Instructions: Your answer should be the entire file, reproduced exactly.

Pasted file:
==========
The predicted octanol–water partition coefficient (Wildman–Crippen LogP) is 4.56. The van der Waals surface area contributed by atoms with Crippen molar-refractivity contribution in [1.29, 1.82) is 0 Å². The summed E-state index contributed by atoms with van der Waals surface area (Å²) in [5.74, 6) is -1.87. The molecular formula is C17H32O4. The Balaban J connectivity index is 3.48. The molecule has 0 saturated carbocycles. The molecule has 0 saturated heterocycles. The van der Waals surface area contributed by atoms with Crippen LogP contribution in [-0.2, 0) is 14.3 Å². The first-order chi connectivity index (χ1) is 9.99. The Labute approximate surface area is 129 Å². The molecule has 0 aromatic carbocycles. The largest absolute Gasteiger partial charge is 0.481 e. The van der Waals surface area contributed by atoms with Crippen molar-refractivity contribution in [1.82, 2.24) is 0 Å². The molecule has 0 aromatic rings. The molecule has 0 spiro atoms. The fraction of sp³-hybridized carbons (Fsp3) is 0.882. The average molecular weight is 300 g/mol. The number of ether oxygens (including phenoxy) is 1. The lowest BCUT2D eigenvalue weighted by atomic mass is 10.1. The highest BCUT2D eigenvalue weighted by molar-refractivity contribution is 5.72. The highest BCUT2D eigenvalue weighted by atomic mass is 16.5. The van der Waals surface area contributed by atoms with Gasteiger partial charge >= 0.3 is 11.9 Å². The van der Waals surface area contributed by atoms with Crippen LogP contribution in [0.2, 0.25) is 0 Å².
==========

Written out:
The predicted octanol–water partition coefficient (Wildman–Crippen LogP) is 4.56. The van der Waals surface area contributed by atoms with Crippen molar-refractivity contribution in [1.29, 1.82) is 0 Å². The summed E-state index contributed by atoms with van der Waals surface area (Å²) in [5.74, 6) is -1.87. The molecular formula is C17H32O4. The Balaban J connectivity index is 3.48. The molecule has 0 saturated carbocycles. The molecule has 0 saturated heterocycles. The van der Waals surface area contributed by atoms with Crippen LogP contribution in [-0.2, 0) is 14.3 Å². The first-order chi connectivity index (χ1) is 9.99. The Labute approximate surface area is 129 Å². The molecule has 0 aromatic carbocycles. The largest absolute Gasteiger partial charge is 0.481 e. The van der Waals surface area contributed by atoms with Crippen molar-refractivity contribution in [1.82, 2.24) is 0 Å². The molecule has 0 aromatic rings. The molecule has 0 spiro atoms. The fraction of sp³-hybridized carbons (Fsp3) is 0.882. The average molecular weight is 300 g/mol. The number of ether oxygens (including phenoxy) is 1. The lowest BCUT2D eigenvalue weighted by atomic mass is 10.1. The highest BCUT2D eigenvalue weighted by molar-refractivity contribution is 5.72. The highest BCUT2D eigenvalue weighted by atomic mass is 16.5. The van der Waals surface area contributed by atoms with Gasteiger partial charge >= 0.3 is 11.9 Å². The van der Waals surface area contributed by atoms with Crippen LogP contribution in [0.2, 0.25) is 0 Å².